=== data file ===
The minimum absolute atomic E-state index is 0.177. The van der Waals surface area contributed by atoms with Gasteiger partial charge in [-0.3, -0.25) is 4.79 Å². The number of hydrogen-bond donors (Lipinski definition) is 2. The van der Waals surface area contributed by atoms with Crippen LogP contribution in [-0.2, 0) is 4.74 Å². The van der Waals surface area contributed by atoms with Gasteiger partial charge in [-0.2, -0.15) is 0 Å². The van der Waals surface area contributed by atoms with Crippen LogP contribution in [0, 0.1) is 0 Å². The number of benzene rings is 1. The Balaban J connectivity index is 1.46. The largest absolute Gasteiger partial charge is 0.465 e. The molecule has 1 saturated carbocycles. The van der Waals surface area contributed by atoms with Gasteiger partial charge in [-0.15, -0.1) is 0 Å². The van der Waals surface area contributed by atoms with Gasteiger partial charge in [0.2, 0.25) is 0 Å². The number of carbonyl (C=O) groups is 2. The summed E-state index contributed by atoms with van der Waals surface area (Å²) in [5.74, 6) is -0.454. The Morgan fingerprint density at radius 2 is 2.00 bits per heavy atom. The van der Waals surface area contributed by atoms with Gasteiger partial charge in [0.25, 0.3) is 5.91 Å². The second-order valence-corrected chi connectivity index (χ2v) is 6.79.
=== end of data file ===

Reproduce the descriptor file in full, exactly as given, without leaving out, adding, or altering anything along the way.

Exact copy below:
The minimum absolute atomic E-state index is 0.177. The van der Waals surface area contributed by atoms with Gasteiger partial charge in [-0.3, -0.25) is 4.79 Å². The number of hydrogen-bond donors (Lipinski definition) is 2. The van der Waals surface area contributed by atoms with Crippen LogP contribution in [-0.2, 0) is 4.74 Å². The van der Waals surface area contributed by atoms with Gasteiger partial charge in [-0.2, -0.15) is 0 Å². The van der Waals surface area contributed by atoms with Crippen LogP contribution in [0, 0.1) is 0 Å². The number of benzene rings is 1. The Balaban J connectivity index is 1.46. The largest absolute Gasteiger partial charge is 0.465 e. The molecule has 1 saturated carbocycles. The van der Waals surface area contributed by atoms with Gasteiger partial charge in [-0.15, -0.1) is 0 Å². The van der Waals surface area contributed by atoms with Gasteiger partial charge in [0.2, 0.25) is 0 Å². The number of carbonyl (C=O) groups is 2. The summed E-state index contributed by atoms with van der Waals surface area (Å²) in [5.74, 6) is -0.454. The Morgan fingerprint density at radius 2 is 2.00 bits per heavy atom. The van der Waals surface area contributed by atoms with Gasteiger partial charge in [0.25, 0.3) is 5.91 Å². The second-order valence-corrected chi connectivity index (χ2v) is 6.79.